Wat Pa Tak Sua at evening time was quiet. There were no huge crowds thronging the sky bridge. As in most temples in Thailand, they sold gold dust in amulet bottles, "gold" leaf with inscriptions and other charms.

We soon returned to our hotel as none of us were religious enough to go beyond the temple doors. Despite that, we do believe in GOD. The proof is in HIS creation which was laid before our eyes at the Mekong Canyon.

That evening, we took our bikes out for dinner at Chontara Grand Riverview Resort. We were in a celebratory mood ordering 2 large fried fish in Thai style and many other dishes but were surprised the bill came up to only RM200+!

After dinner, we went looking for a coffee place and were disappointed the cafe next to our hotel was closed from business as early as 8.30 pm. Even though the sign by the door says 9.00 pm, they still turned 9 riders away! What a laid back mentality!!! The Roscoes must have smirked when they heard us returning to the hotel for they had made the wise decision to skip coffee.

That night, Claudine and VT were upgraded to the presidential suite as the air conditioning in their chalet was not working. It was a huge room with a king sized mattress laid over an oversized bed made out of glass bricks. First impressions were good until they lay on the bed and smelt the soiled comforter! Most probably slept in by the staff???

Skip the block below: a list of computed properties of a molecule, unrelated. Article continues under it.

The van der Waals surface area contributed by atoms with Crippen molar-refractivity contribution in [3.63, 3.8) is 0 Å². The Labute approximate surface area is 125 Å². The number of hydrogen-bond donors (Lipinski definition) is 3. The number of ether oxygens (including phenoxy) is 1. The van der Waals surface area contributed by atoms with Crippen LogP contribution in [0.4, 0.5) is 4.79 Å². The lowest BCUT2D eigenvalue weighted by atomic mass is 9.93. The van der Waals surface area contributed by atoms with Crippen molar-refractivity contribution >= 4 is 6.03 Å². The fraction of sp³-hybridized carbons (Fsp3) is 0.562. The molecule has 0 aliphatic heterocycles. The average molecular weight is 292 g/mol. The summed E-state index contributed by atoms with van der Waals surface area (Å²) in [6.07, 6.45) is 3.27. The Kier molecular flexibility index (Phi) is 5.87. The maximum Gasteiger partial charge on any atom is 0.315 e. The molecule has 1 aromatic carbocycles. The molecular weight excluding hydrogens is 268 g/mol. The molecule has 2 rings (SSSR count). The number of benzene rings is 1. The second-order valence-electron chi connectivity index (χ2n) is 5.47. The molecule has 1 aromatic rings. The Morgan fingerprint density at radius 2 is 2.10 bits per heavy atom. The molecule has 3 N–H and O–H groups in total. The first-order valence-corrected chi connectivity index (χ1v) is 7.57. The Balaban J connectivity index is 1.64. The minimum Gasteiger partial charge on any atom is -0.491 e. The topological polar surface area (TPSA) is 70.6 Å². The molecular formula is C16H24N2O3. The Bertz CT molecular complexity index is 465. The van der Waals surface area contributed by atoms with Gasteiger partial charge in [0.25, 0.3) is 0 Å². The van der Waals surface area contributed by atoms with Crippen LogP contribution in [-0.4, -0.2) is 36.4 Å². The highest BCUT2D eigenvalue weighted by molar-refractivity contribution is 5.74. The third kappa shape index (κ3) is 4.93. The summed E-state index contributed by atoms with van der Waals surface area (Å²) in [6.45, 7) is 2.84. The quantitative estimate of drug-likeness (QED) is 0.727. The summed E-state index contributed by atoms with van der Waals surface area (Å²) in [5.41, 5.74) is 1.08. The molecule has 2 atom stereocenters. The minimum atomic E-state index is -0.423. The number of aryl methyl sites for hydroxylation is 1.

Photo Credits :


Sangkhom Riverview 

Friday, 1 September 2017

LTF MR2 - Day 3 : Ice Queen cometh, Escape from Vientiane

Personification of Ice Queen or struck by train???
Breakfast at Golden Sun Hotel
Patuxai, rich in Lao culture
One group photo before we leave Vientiane
Laos' CIQ
Immigration checkpoint, Laos
Leaving Laos
The gate marks the start of the Friendship Bridge
Still on Lao soil, approaching the bridge with the Mekong River below
Approaching Thailand
Sue, after her fall!!!
Thailand's CIQ
Nong Khai
You can't miss the train
Crossing the train tracks
Riding alongside Mekong River, overlooking Laos

"VT, the garlic pork ribs are fantastic!!!"

That was breakfast. 3 hours later, we were again, sitting down at Sister Nui's for juice and "subway" sandwiches. We ate so much, they ran out of bread!!! Nui's son had to go out to get us more baguette!!!

Earlier, we had spent the morning on a sightseeing tour of Vientiane. Making a stop at Patuxai and its adjacent water fountain, we marveled at its architecture which resembled the Arc de Triomphe from afar. However, on a closer look, it is rich in Lao influences; decorated with the country's mythical creatures such as the half bird, half female kinnari.

A war monument, dedicated to those who fought for the country's independence, it had taken 11 years for its completion. Funded by the Americans and cement intended for a new airport, it seems the Lao government had got their priorities all wrong. An airport, as a gateway for trade could have moved the economy much faster than a "vertical runway" which serves no purpose other than pride.